World Antimicrobial Awareness Week (WAAW) is an annual global campaign developed by the World Health Organisation to improve awareness and understanding of AMR and encourage best practices amongst the public, One Health stakeholders and policymakers, who all play a critical role in reducing the further emergence and spread of AMR. The 2023 theme of WAAW is “Preventing Antimicrobial Resistance Together“. The WHO calls on all sectors to encourage the prudent use of antimicrobials and to strengthen preventive measures addressing AMR, working together collaboratively through a One Health approach.
Find out more about the UK’s actions towards tackling AMR: World Antimicrobial Resistance Awareness Week (WAAW) and European Antibiotic Awareness Day (EAAD) – GOV.UK (www.gov.uk)
- AMR is a process where bacteria, fungi, viruses, and parasites develop resistance to antimicrobials (antibiotics, antifungals, antivirals, antiparasitics).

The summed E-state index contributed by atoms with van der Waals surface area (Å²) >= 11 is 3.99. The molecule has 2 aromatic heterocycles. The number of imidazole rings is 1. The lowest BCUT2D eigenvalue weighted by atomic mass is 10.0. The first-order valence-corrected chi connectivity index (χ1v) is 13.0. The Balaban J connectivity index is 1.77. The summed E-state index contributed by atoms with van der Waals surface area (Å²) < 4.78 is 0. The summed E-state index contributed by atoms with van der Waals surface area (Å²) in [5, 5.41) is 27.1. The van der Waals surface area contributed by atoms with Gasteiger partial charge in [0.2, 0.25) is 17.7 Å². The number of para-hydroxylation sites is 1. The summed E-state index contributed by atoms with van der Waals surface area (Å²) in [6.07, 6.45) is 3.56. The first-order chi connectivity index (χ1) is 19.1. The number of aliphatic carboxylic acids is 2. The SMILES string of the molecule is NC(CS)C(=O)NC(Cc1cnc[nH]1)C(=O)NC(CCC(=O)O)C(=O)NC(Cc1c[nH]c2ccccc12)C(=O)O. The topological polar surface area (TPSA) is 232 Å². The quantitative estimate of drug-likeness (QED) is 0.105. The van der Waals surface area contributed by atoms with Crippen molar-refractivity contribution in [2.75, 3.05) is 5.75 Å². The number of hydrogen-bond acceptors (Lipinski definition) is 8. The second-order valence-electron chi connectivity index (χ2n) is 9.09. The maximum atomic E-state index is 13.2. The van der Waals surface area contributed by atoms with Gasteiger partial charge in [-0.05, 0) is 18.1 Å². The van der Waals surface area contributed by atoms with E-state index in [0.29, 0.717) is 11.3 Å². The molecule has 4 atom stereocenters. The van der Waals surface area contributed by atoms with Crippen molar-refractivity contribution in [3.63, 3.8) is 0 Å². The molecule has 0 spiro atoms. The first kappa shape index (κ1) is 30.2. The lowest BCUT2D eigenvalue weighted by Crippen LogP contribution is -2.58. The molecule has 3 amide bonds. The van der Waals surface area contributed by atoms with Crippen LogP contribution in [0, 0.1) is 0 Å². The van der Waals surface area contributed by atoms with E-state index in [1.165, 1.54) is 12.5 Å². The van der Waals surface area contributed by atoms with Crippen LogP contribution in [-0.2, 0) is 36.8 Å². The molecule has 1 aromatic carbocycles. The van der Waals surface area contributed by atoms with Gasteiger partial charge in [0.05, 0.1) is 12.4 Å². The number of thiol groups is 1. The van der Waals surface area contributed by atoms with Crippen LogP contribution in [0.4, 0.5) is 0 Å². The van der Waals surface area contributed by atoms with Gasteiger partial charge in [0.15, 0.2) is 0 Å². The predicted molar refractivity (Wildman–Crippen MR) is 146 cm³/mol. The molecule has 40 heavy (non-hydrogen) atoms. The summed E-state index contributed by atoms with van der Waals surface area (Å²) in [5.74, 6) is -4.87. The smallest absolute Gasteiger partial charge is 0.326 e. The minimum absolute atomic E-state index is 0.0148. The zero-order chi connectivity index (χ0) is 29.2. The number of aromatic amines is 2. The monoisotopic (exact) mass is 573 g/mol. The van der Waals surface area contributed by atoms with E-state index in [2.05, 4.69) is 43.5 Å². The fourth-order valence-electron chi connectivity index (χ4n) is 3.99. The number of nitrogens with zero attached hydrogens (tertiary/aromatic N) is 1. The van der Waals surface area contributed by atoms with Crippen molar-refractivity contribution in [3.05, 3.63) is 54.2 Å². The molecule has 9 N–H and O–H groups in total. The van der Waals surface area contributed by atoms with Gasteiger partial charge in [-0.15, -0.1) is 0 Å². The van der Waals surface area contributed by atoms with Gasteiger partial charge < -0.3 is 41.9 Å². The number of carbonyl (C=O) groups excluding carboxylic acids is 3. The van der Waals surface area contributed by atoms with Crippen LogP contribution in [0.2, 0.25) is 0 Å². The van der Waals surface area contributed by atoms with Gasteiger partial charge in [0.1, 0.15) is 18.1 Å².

- AMR can occur through people not completing a full course of antibiotics, and be spread through human contact.
- AMR can also occur in the environment (for example) through the presence of antibiotic compounds in wastewaters and surface waters, which increase the development and spread of antimicrobial resistance genes in bacterial communities (leading to AMR).
- AMR is impacting healthcare around the world. It is making infections harder to treat, resulting in routine procedures becoming more risky and harder to recover from.
- Researchers estimated that AMR in bacteria caused an estimated 1.27 million deaths in 2019.
- Without action, AMR could cause up to 10 million deaths a year by 2050.
For information on how pharmacists and healthcare practitioners can fight AMR – read the Royal Pharmaceutical Society’s guide on antimicrobial resistance and stewardship.
And check out the OHBP’s Get Smart with Antibiotics video with Talking Medicines and the GetSmart Public Awareness Campaign to raise public awareness of AMR and actions you can take to reduce it.